A story about the new “world-class” moorings installed below Ladder Hill Fort has been picked up by the yachting press in several countries – including Australia.
They were commissioned after the loss of the vintage yacht Queequeg, which broke up on rocks after an earlier set of moorings failed.
Project manager Hedge Shuter skippered one of the first yachts to use the new facility when he and his island crew moored up aboard Patches at the end of the 2012 Governor’s Cup yacht race.
He praised contractors Graham Sim, Keith Yon and Craig Yon.
Graham said: “It wasn’t an easy mooring field to put in place. Although we did a lot of planning, we still had to change some things as we went along.”
Hedge said: “St Helena now has a yacht mooring field of world-class quality. Word will spread around the yachting community and it is hoped that this will lead to more and more visitors arriving by sea.”
Landing fees are to be waived for crews of yachts spending less than three days at St Helena.
The move follows a determined push to encourage more visits to the island under sail. In December 2010, the tourism department reported that it had put in new facilities at the landing steps, including a solar-powered shower, and laid new moorings.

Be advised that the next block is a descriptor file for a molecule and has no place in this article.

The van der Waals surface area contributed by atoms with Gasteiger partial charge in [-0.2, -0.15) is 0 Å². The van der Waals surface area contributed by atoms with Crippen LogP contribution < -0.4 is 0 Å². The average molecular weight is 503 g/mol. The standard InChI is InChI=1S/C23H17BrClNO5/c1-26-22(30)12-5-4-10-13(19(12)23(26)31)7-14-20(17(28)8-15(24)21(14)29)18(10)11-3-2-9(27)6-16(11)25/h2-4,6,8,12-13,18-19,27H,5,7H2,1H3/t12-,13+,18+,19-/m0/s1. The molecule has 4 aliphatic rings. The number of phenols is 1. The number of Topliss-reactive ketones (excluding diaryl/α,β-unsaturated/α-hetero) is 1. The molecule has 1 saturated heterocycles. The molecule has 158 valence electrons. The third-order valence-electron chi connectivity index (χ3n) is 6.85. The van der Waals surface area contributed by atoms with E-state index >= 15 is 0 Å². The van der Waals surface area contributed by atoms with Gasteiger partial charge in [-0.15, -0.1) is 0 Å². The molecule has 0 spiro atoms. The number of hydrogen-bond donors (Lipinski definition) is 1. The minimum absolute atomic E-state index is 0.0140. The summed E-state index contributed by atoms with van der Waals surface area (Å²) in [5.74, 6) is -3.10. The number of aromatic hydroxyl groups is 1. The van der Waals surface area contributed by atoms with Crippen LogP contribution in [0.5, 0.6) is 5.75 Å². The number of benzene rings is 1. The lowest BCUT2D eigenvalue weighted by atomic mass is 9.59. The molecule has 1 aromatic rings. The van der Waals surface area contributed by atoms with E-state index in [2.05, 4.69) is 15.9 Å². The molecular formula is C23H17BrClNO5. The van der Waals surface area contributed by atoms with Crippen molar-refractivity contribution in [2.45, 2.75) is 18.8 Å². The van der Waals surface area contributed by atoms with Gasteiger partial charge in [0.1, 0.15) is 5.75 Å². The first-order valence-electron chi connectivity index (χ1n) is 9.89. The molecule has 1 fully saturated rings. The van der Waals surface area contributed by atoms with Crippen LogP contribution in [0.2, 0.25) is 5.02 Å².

It suffered a setback last summer when a mooring severed and the yacht Queequeg was washed onto rocks and broke up – landing St Helena Government with a bill approaching a quarter of a million pounds. New moorings are due to be laid.
The fee waiver is aimed especially at professional crews transporting yachts across the Atlantic on behalf of their owners, who have often passed the island without stopping up to now.
“With only anchorage to pay,” says a statement from St Helena Government, “it means crews of yachts that are passing through will be able to take advantage of the island to re-stock with supplies, fuel and water before sailing onwards.”
The number of visitors arriving by yacht rose by 11% last year, and 15% the year before. In 2010, yachtsmen accounted for more than a tenth of all visits to the island.
The tourism department is evidently making an effort to improve its offering to yacht crews, following criticism in the past about what they receive in return for the fees they pay.
“Facilities are continuing to improve on the island,” says the SHG statement, “and many yacht visitors end up staying for longer periods before tackling the route north or across the Atlantic.”
The initiative launched in 2010 included publication of a yachting guide that was promoted through clubs in South Africa and on specialist websites.
Director of Tourism Pamela Young was quoted in 2010 saying word-of-mouth was also important. “We will continue to work hard to improve our yachting product so that visitor numbers will increase,” she said. “It is therefore very important that all our visitors enjoy the St Helena experience, as ultimately it is their voice that will promote the island.”
As a director of Moonbeams, a shop which provides services to yachties and other tourists, I naturally welcome this news. And as a resident I would also be delighted to meet more of the yachting community, who like all visitors bring additional colour and variety to life here. St Helena is an ideal stopover for an Atlantic crossing and I hope more will take advantage of what we have to offer.